Part one of a two part series
Written by: Colin Vamplew, Director of EMEA Solution Engineering, Disclosure Management
Back when Colin worked in Finance he remembers overhearing a heated corridor conversation between a business unit manager and a senior finance executive. They had just left a Board performance review meeting – somewhat under a cloud – and the business manager could not help himself from venting “Those aren’t my words. I didn’t mean that!” when referring to some contentious variance commentary. The words stuck with Colin and all these years later he thinks he may have a solution to the underlying lack of buy-in. He shares his thoughts on how Finance can persuade the business to tell the story behind the numbers.
Playing The Game
Finance professionals often tell me they are conflicted when it comes to writing performance reports. As business advisors, we like to think we know what is going on around us. But when it comes to writing variance commentaries our instincts tell us that those who “own” plans, budgets and forecasts should be documenting their own reasons for adverse or favourable outcomes.
The approach taken within individual organisations will depend upon the size and culture of the company as well as the tenure and past experiences of individual budget holders. But no matter what the backdrop, the finance professionals I meet tend to agree that budget holders remain wary of harsh judgement if they contribute to performance reports in the way we hope they would. Consequently – at one end of the scale – they sometimes window-dress their words and end up writing what they think the Board or Finance want to hear, in some cases, purely from a sense of self-preservation. At the other end of the scale, they will often have competing operational priorities that either keep them from what they perceive as a time-consuming chore or prevent them from hitting Finance submission deadlines altogether. On the whole, they are far happier to let the Finance team write their performance reports for them. At least then, if executives react to the commentary in a less than positive way, they can say, “Those aren’t my words. I didn’t mean that!”
Of course, budget holders will never tell you this is the case. They will say that they work closely with their colleagues in Finance and that playing mind-games is dysfunctional. However, we do need to bear in mind that playing the game can be totally understandable human behaviour. This is especially true where Finance may have gained a reputation for organisational snooping or, more worryingly, may not have allowed budget holders to truly own their top-down plans or fully commit to bottom-up forecasts. Trust is a two-way street.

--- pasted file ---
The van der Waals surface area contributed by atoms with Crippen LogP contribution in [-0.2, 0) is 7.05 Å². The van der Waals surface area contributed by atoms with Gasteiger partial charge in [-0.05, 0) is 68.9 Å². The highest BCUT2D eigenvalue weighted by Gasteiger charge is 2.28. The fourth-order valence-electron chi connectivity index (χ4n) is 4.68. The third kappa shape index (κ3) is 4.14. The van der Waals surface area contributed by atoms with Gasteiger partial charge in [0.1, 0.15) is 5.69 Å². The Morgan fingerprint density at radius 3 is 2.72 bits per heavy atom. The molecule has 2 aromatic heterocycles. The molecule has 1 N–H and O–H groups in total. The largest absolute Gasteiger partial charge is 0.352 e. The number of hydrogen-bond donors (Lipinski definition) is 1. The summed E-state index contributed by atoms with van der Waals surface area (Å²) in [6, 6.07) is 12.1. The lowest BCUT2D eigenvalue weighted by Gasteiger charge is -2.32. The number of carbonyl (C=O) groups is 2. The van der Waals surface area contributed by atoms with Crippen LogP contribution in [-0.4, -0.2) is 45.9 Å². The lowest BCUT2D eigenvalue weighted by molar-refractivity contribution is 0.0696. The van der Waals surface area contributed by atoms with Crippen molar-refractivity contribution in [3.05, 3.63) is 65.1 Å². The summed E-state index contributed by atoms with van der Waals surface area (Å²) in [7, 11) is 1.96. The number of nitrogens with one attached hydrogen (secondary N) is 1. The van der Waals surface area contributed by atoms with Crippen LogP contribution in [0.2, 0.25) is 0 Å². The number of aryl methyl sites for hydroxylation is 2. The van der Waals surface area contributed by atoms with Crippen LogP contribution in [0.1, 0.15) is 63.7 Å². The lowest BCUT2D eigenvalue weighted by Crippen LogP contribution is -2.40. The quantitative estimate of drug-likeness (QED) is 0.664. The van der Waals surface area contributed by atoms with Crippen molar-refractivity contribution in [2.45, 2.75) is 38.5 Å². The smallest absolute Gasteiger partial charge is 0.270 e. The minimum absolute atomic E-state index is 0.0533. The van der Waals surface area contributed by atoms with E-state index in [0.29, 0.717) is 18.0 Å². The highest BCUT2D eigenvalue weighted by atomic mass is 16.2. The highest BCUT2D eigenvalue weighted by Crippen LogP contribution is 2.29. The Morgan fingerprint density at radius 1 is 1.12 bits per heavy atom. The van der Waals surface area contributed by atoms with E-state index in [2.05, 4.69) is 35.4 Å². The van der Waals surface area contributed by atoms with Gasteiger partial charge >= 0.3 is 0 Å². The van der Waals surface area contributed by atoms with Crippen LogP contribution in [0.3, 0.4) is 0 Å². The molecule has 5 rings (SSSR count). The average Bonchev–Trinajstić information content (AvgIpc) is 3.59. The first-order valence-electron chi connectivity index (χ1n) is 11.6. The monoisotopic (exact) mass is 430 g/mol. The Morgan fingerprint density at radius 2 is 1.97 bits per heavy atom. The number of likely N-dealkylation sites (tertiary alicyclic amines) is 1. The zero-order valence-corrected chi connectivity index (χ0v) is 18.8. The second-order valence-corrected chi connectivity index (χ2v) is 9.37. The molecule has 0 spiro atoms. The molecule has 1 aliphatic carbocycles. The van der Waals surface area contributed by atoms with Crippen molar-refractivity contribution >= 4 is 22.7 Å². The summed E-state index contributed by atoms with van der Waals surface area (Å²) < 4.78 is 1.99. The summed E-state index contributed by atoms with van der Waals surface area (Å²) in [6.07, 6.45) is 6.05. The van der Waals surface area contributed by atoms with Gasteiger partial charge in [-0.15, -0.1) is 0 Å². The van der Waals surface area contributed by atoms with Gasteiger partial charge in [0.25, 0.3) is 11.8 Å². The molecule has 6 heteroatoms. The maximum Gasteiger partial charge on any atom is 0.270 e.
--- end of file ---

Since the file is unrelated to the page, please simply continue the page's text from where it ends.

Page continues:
In response to this somewhat perplexing situation, Finance managers tend to take the high ground and talk about best practice. They portray themselves as guardian angels and point out that the business leaders for whom the reports are written want:
- Performance reports to be business-owned and actionable.
Executives need the real story behind the numbers to make better decisions and the real story only bubbles up from the bottom of the business when individual managers own their explanations.
- The material they are reading to be produced in a highly participative and collaborative environment.
Executives want to read about performance based on alignment, commitment and accountability. Involving more people in an integrated way drives consensus and improves report quality.
- High frequency and shorter reporting cycles that focus on current, imminent and future outcomes.
The value of information diminishes over time and the way we do business is constantly changing. Cutting cycle times produces faster feedback from those in the know, improving accuracy and business response time.
Finance managers already know these best practices will deliver business value. The result of their application can be seen within other process-oriented financial disciplines such as group consolidation, tax and treasury management and the above-mentioned planning, budgeting and forecasting activities. So, the real question is:
How can Finance get the management buy-in that the business needs when it comes to writing internal financial performance reports?
Building Management Buy-In
One answer could be recommending that business users access the same software platform their Finance colleagues use when they want to write their own departmental business reports. They could literally use the same platform as Finance – leveraging on-site IT infrastructure – or they could use their own separate departmental applications on the cloud.